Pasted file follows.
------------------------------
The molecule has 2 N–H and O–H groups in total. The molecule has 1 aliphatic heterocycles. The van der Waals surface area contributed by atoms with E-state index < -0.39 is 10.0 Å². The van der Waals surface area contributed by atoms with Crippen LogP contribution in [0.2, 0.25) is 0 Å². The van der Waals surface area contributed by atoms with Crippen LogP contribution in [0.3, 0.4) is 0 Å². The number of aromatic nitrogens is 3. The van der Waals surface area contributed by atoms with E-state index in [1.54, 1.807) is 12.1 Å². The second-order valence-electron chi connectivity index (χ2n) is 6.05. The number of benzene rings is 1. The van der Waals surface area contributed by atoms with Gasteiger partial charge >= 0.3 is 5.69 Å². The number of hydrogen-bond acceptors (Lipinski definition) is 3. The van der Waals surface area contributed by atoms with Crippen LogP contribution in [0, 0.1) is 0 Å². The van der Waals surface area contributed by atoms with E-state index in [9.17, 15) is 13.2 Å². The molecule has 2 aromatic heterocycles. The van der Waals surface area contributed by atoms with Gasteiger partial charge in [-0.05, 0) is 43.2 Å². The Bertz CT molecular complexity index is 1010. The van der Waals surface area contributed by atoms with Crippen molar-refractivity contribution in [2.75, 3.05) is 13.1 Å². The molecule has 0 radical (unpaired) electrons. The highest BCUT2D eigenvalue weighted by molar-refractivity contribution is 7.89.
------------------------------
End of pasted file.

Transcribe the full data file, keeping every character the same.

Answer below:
The molecule has 2 N–H and O–H groups in total. The molecule has 1 aliphatic heterocycles. The van der Waals surface area contributed by atoms with E-state index < -0.39 is 10.0 Å². The van der Waals surface area contributed by atoms with Crippen LogP contribution in [0.2, 0.25) is 0 Å². The van der Waals surface area contributed by atoms with Crippen LogP contribution in [0.3, 0.4) is 0 Å². The number of aromatic nitrogens is 3. The van der Waals surface area contributed by atoms with E-state index in [1.54, 1.807) is 12.1 Å². The second-order valence-electron chi connectivity index (χ2n) is 6.05. The number of benzene rings is 1. The van der Waals surface area contributed by atoms with Gasteiger partial charge >= 0.3 is 5.69 Å². The number of hydrogen-bond acceptors (Lipinski definition) is 3. The van der Waals surface area contributed by atoms with Crippen LogP contribution in [0, 0.1) is 0 Å². The van der Waals surface area contributed by atoms with E-state index in [9.17, 15) is 13.2 Å². The molecule has 2 aromatic heterocycles. The van der Waals surface area contributed by atoms with Gasteiger partial charge in [-0.05, 0) is 43.2 Å². The Bertz CT molecular complexity index is 1010. The van der Waals surface area contributed by atoms with Crippen molar-refractivity contribution in [2.75, 3.05) is 13.1 Å². The molecule has 0 radical (unpaired) electrons. The highest BCUT2D eigenvalue weighted by molar-refractivity contribution is 7.89.